Benjamin Lowentritt, MD, discusses how the phase 3 SPOTLIGHT trial showed the efficacy of the PSMA-PET imaging agent 18F-rhPSMA-7.3 PET across a variety of subgroups in prostate cancer.
In this video Benjamin Lowentritt, MD, a urologists at Chesapeake Urology Research Associates, Towson, Maryland, discusses findings from the phase 3 SPOTLIGHT trial that support the clinical utility of theradiohybrid PSMA-PET imaging agent 18F-rhPSMA-7.3 PET for a broad range of patients with recurrent prostate cancer.
The multicenter, single-arm SPOTLIGHT trial (NCT04186845) enrolled male patients who were at least 18 years of age and received prior curative intent treatment for localized prostate cancer. Patients were required to have elevated PSA levels that could indicate biochemical recurrence and be eligible for salvage therapy.
Among all patients in the trial’s efficacy evaluable population, 18F-rhPSMA-7.3 detection rates were high across all blinded central readers, with a patient-level detection rate of over 80% by majority read. The analysis from SPOTLIGHT trial that Lowentritt discusses in this video examined the impact of baseline PSA level, PSA doubling time, Gleason score, and prior therapy on 18F-rhPSMA-7.3 detection rates. In the video, Lowentritt says that, “There was an overall very high level of performance and detection rates across all of those subgroups.”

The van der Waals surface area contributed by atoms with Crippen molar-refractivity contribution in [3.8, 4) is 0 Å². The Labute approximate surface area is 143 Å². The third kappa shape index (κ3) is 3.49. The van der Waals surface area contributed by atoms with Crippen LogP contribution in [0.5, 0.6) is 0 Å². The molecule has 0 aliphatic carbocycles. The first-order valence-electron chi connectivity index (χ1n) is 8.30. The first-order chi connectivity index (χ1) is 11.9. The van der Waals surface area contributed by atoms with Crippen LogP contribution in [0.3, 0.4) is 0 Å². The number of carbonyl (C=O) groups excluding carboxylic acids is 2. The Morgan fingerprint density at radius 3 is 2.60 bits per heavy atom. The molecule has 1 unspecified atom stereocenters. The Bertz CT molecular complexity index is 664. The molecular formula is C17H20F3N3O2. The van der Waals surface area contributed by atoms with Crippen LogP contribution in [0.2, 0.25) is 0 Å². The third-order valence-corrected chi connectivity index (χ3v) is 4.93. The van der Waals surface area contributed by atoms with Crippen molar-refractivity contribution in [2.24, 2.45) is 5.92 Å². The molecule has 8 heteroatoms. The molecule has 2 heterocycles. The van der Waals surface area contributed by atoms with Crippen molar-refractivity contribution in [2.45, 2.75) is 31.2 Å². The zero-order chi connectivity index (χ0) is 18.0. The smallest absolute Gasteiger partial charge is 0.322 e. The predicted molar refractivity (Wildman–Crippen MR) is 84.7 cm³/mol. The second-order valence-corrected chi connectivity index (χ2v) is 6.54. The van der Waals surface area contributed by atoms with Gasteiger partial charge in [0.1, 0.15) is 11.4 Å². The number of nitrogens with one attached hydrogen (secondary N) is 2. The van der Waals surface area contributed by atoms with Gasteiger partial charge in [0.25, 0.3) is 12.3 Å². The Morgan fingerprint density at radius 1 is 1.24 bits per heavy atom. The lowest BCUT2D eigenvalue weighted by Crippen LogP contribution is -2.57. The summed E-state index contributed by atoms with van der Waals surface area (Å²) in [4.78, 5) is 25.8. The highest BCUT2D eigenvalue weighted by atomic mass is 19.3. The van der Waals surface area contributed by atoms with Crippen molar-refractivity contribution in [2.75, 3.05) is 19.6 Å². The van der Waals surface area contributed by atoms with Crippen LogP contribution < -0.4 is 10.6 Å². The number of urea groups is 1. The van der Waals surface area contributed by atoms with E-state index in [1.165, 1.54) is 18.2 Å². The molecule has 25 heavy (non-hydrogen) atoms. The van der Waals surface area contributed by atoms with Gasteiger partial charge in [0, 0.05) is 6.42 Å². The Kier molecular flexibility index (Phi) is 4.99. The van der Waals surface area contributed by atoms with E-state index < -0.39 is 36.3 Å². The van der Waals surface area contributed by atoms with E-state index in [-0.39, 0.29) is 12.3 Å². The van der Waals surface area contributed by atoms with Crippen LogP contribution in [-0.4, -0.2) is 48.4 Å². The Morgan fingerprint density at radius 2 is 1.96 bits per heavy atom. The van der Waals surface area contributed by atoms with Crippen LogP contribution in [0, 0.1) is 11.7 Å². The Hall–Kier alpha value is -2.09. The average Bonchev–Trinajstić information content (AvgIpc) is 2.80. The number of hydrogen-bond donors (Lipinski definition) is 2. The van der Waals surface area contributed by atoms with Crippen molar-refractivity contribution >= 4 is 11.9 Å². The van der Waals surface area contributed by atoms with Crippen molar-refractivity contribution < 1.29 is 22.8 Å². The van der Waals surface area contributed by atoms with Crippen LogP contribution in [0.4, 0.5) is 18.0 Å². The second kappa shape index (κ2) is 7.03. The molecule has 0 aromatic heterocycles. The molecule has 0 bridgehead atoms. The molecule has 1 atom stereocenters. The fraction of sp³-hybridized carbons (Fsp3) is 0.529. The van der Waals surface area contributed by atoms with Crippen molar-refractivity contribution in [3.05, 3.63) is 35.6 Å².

What we know about patients that recur is that we do see all different patterns of recurrence, some that happen more quickly and some that happened over more of a time period. We also find the patients at different points, both specifically with their PSA levels, as well as their PSA doubling time, or they may have had a history of higher or lower grade cancer at their initial diagnosis. So, we looked at all of these in the SPOTLIGHT trial patients—we looked at the PSA level, we looked at the PSA doubling time, we looked at what their initial Gleason score was, whether they had had surgery initially or radiation initially, and there was an overall very high level of performance and detection rates across all of those subgroups. There certainly is a component of the absolute PSA level where you see the higher the PSA, the higher the detection rate, but in the entire cohort that was studied where we can assess detection rate data, using a majority read of blinded central readers, 83% of patients that were imaged had disease detected had a detection of disease. So, all of this was very positive and shows the value of having this novel PET agent in identifying sites of recurrence.
The transcript has been edited for clarity.